NEW YORK (August 3, 2006) — Fire somehow befits Denis Leary.
He plays New York City firefighter Tommy Gavin on “Rescue Me,” of course, and the promotional photography for this FX drama depicts him, in character, brazenly engulfed in flames.
But Leary is combustible in pretty much everything he does.
As a standup comic he’s a truth-telling hothead. In films such as “The Ref,” “Wag the Dog” and “The Thomas Crown Affair, along with the two animated “Ice Age” movies, he gives searing performances.
Not that he gets the respect he deserves. Leary’s standup persona — enraged, rapid-fire, chain-smoking — remains lodged in the public mind, shortchanging him from credit due as an actor who continues to blaze new territory.
It also overshadows the fact that the written word is involved in what Leary does, despite audience assumptions that whatever comes out of his mouth was spontaneously channeled straight from his psyche. Writing is another part of Leary’s repertoire, and largely overlooked. He writes nearly all the “Rescue Me” scripts with co-executive producer Peter Tolan (with whom he first teamed for the 2001-02 half-hour series “The Job,” a short-lived ABC comedy where Leary played a reckless NYPD detective).
With Tolan (who’s won Emmys for writing “Murphy Brown” and “The Larry Sanders Show”), Leary cooked up “Rescue Me” with its sometimes madcap, sometimes disturbing portrait of a man plagued by booze, bad relationships and rampant attitude. Tommy Gavin joins the other problem-beset men of 62 Truck to save people’s lives. Then, on their down time, they all wonder how to save themselves.
Leary has infused “Rescue Me” (10 p.m. EDT Tuesdays) with his intimate knowledge of the world it inhabits: His cousin died while battling a 1999 Worcester, Mass., blaze (which led him to create the Leary Firefighters Foundation charity) and he lost friends in 9/11 rescue efforts.
But on “Rescue Me,” has he done his job too well? Have viewers conveniently superimposed their image of Leary on his hero-reprobate?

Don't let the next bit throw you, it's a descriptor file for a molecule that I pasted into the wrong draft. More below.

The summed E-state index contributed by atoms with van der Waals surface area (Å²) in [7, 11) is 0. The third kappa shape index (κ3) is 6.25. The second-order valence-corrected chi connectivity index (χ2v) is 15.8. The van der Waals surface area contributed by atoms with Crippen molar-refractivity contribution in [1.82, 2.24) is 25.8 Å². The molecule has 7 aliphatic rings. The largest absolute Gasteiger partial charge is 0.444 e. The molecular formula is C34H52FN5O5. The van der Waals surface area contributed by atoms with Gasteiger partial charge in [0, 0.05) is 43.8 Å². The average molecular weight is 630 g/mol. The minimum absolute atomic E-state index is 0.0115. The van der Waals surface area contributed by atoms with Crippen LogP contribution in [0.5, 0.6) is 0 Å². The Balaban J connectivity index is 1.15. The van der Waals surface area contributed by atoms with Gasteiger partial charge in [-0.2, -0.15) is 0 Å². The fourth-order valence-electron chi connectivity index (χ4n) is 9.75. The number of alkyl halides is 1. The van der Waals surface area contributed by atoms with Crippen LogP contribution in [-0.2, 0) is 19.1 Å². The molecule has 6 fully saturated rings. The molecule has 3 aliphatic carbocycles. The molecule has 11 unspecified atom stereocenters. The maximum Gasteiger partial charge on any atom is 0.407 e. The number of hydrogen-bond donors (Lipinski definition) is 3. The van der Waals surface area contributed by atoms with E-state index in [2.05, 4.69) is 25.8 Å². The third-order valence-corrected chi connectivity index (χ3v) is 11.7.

“Sometimes it’s hard for people, when they watch a character on television that they’re attached to, to understand the difference,” he says during a recent interview, slotted between an early morning hockey game and a shooting day that will go past midnight.
“I decided when I started playing this guy I wasn’t gonna dye my hair black, or grow a mustache, or do anything that was going to be physically altering,” says Leary, and, indeed, his dirty-blond hair as well as his rail-thin frame clad in jeans and sport shirt differs from Tommy’s off-duty appearance in just one way worth noting: Leary’s shades aren’t mirrored the way Tommy’s are. Someone talking to Leary can meet his eyes.
“I wasn’t trying to make people go, `Oh, he’s a dramatic actor this time,”’ Leary continues. “And I certainly don’t want to write the show as if I’m trying to prove something to the audience. I want to do what’s right for the character and for the show.”
To star in such an ambitious series and also play a major hand in writing it, along with being boss — that’s a huge undertaking.
Happily, Leary (who on Aug. 18 turns 49) has finally been recognized by the Emmys: He is nominated for best lead actor in a drama.
In its third year, “Rescue Me” has sizzled with a season of bravery, but also jealousy and revenge.
For instance, Tommy discovered that, behind his back, his cop brother (Dean Winters) was playing house with his estranged wife, Janet (Andrea Roth), and two daughters. The widow (Callie Thorne) of Tommy’s cousin, a firefighter who died on 9/11 (and who, played by James McCaffrey, pays spectral “visits” to Tommy) has now fallen in love with him. And she’s seething that Tommy hooked up with his brother’s ex-wife (Marisa Tomei).
“It’s the most fun I’ve ever had creatively,” Leary says.
Perhaps the season’s most memorable sequence, in the June 20 episode, found Tommy sexually forcing himself on Janet, then, alone in his pickup truck, flashing a wicked little grin before he screeched off into the night.
FX President John Landgraf says he knew, back when the scripts were being written, this scene might ruffle some feathers.
“We had a robust debate,” he says, “talking about what kind of flak we’re gonna get. But that’s what they wanted to write, and I thought it was valid.”
This sort of network support makes Leary glad to be on FX instead of, say, ABC, where “The Job” was never given a fair shake.
“It’s the difference between passion and prayer,” he sums up. “The broadcast networks, throwing 25 things at the wall and seeing what sticks, are just praying.”
Even so, the uproar caught him off-guard with its intensity.
“The idea that people wanted karmic justice for Tommy, on the spot, kind of shocked me,” admits Leary, whose advice to viewers is: Just wait.
On an episode next season, Tommy gets his full comeuppance.
“There’s a moment when the camera comes in on him and he has to think back about what he did,” Leary promises, clearly relishing the payback that scene will underscore. “Tommy and Janet should just stay away from each other. Things can only get worse, not better, which is why it’s so much fun to write and so much fun to play.
“And the plan she comes up with at the end of this season, which we’re shooting right now …”
But that’s all he’s going to say as he flashes a wicked little grin, happy to be playing with fire.
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